The COVID-19 Pandemic, although primarily a health issue has managed to cut across all sectors of societal and economic life, bearing multidimensional impacts. In light of this, the Global Research Forum on Diaspora and Transnationalism (GRFDT), a New Delhi based policy and academic think tank, hosted a webinar to examine a probable migratory implication of the pandemic, Brain Drain. The webinar, titled ‘Will there be Brain Drain Again Post COVID-19?’ featured panelists and participants from various regions and was moderated by Prof. Binod Khadria, professor of economics and education, Jawaharlal Nehru University.
What are the Determinants?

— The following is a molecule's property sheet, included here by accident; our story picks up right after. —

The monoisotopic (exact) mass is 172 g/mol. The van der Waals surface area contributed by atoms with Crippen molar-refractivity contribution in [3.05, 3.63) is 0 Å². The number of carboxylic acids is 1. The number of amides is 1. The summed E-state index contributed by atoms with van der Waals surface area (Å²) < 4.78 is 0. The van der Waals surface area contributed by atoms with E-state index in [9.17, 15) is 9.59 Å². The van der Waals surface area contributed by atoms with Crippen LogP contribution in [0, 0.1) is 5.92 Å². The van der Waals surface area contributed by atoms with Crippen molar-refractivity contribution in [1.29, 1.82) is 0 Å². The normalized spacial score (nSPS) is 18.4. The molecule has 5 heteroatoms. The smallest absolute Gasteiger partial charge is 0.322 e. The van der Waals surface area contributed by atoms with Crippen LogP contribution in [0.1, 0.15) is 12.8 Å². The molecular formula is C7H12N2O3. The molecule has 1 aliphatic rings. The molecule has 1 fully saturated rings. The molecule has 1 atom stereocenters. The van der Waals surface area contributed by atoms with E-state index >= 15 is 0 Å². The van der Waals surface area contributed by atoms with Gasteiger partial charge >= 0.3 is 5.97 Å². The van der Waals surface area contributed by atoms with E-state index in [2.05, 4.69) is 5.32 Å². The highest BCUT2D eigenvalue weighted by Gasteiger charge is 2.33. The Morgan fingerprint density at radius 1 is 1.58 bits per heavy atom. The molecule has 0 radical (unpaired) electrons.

In kicking off the panel discussion Mr. Laxman Basnet, General Secretary, SARTUC, Nepal highlighted the migration of workers from South Asia to countries in the Middle East and Malaysia, making South Asia largest supplier of contract workers to the Gulf Cooperation Council (GCC) region. He noted that despite the expectation of an avalanche in the Americas, Middle East and Europe as regions of destination, this may not necessarily be the case as people are waiting to first understand the new economic agenda that will emerge as a result of the pandemic. In his opinion however, brain drain is bound to continue to developed countries due to the conditions in countries of origin, particularly in South Asia, and the lack of institutional capacity to absorb highly educated people and low skilled workers. Expanding on this, he mentioned the apparent neglect of the needs of workers by government and employers in countries of origin, a situation which was only brought to fore due to the conditions of these workers during the pandemic. This situation, he juxtaposed with the conditions of migrant workers in developed countries, whose rights were protected and whose conditions were better off. These migrant workers, he noted, were mostly unwilling to return to their countries of origin. Mr. Basnet expressed little hope for structural change in government